Scientific Research Expeditions

NOAA Ship Nancy Foster

About once a year, the Florida Keys National Marine Sanctuary works with partner agencies on scientific expeditions on research vessels to monitor conditions and advance basic scientific understanding of fisheries, coral, and other natural resources in the Sanctuary. These cruises are conducted on large research vessels in the NOAA fleet, with the support of NOAA Commissioned Corps Officers. This enables researchers to assess the deepest and most remote waters of the Sanctuary, where major research projects are not possible with smaller boats.

Each research cruise is led by a chief scientist according to a plan that incorporates multiple scientific research objectives. The focus may be on an overarching issue of interest to the Sanctuary, but we work closely with partners in collaborative teams to pursue a diverse portfolio of research questions using the specialized equipment onboard, such as Remotely Operated Vehicles (ROVs), multibeam sonar, and conductivity temperature and depth (CTD) casts. These expeditions are subject to the conditions at sea, and require the science teams to work together to be adaptive and flexible with when and how they collect data and samples or conduct experiments and procedures. Therefore, there is a NOAA tradition of posting updates on the progress of these cruises as they happen, and you can read these -- and find more background information on past cruises -- in the links provided below.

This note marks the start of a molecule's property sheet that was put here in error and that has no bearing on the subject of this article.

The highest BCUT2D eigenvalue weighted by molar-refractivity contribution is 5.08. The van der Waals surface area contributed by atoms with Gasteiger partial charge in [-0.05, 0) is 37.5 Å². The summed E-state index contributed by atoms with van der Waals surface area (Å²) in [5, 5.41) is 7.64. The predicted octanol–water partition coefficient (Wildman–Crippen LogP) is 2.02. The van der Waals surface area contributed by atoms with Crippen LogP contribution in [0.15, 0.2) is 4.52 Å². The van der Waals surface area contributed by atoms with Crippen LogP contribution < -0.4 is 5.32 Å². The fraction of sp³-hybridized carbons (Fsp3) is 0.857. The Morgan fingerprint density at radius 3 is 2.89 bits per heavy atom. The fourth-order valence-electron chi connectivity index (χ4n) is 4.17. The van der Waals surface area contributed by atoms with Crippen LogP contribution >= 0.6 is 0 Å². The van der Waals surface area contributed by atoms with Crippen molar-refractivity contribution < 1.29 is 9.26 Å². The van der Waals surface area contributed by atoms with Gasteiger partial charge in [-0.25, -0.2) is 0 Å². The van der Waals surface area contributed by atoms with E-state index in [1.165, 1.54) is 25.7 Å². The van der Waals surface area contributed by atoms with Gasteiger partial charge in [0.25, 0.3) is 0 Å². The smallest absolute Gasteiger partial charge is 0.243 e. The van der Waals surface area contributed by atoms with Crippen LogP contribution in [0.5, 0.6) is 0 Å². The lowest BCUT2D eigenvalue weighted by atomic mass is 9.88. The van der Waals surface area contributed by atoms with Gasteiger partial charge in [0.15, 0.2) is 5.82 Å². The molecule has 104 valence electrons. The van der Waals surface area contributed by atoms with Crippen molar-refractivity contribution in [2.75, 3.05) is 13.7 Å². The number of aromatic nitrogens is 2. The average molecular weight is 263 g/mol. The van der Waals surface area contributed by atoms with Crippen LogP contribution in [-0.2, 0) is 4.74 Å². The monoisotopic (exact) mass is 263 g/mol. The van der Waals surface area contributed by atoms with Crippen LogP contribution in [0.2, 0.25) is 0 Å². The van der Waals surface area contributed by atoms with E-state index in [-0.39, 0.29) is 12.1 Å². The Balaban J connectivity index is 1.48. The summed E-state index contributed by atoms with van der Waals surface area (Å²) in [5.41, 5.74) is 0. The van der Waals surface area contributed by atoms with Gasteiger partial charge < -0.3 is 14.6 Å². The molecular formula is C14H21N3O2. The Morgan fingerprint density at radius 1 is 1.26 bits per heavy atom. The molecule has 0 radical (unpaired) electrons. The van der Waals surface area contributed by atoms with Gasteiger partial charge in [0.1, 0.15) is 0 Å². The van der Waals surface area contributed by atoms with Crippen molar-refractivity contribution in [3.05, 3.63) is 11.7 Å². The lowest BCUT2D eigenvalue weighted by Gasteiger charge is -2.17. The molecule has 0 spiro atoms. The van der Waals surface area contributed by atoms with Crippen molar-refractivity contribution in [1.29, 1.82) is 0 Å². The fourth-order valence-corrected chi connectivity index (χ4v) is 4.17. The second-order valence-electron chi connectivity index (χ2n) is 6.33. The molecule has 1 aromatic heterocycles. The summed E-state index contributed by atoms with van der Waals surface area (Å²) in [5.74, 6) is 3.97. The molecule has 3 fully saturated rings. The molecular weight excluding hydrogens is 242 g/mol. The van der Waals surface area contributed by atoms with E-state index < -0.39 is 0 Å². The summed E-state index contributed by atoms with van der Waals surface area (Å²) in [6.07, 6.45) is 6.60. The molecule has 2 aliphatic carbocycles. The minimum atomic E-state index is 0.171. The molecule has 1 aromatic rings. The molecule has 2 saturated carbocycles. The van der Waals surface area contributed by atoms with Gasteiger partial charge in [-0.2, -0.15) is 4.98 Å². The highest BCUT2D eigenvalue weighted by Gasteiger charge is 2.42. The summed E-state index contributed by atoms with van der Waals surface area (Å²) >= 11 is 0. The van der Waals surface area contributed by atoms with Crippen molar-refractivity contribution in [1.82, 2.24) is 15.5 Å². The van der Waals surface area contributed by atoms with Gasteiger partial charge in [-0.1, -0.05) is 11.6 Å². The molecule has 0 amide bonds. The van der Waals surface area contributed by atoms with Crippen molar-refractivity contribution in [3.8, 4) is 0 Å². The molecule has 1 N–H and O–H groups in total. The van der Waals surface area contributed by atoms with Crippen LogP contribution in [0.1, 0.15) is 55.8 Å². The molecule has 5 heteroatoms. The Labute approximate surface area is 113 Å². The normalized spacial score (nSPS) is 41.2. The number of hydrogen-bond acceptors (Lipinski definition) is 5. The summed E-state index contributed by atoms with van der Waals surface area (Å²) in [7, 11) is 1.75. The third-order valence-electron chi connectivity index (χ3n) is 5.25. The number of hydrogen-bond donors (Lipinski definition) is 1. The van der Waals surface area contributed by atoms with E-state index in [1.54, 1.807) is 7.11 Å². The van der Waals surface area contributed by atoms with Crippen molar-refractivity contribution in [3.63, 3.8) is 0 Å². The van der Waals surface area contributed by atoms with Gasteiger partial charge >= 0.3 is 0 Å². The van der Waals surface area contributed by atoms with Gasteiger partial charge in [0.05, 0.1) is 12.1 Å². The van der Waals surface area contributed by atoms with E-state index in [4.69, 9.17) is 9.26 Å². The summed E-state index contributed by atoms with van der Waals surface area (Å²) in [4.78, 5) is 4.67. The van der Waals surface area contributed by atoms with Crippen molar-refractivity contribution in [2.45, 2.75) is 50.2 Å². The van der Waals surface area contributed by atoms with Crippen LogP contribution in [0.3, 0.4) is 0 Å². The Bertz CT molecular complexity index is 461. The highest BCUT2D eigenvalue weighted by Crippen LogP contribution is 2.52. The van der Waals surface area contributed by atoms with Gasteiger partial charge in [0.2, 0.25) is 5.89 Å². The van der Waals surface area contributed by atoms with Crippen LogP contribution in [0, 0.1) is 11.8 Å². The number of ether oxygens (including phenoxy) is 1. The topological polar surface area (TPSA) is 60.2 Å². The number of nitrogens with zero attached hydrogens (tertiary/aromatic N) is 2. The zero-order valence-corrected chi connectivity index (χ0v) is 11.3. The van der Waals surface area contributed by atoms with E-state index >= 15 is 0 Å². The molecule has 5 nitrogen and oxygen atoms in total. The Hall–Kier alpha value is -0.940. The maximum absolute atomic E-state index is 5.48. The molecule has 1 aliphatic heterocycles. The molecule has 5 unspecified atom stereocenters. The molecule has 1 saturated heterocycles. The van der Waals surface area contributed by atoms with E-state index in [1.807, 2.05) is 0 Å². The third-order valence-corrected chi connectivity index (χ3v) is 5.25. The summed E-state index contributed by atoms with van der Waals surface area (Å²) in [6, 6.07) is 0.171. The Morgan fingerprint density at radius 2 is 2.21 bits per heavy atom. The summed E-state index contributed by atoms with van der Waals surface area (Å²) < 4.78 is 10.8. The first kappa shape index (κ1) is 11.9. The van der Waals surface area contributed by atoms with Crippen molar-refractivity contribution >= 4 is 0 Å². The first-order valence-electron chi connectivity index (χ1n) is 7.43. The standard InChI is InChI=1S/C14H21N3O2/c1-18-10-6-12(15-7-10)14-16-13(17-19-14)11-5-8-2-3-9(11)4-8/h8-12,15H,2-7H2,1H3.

Highlights and Materials on Fish Spawning Aggregation Cruises

Many commercially and ecologically important species of reef fish come together in groups during reproductive events, forming fish spawning aggregations. Understanding where these aggregations form is important for the Sanctuary to ensure adequate protections for fish spawning habitat. Read the Overview...

Mission Logs From Coral Reef Disease and Condition Cruises

Several cruises have focused on coral reef disease and conditions, with scientists looking for trends in reef health and decline, including one of the least understood stressors to reef health — coral disease. Read the Overview...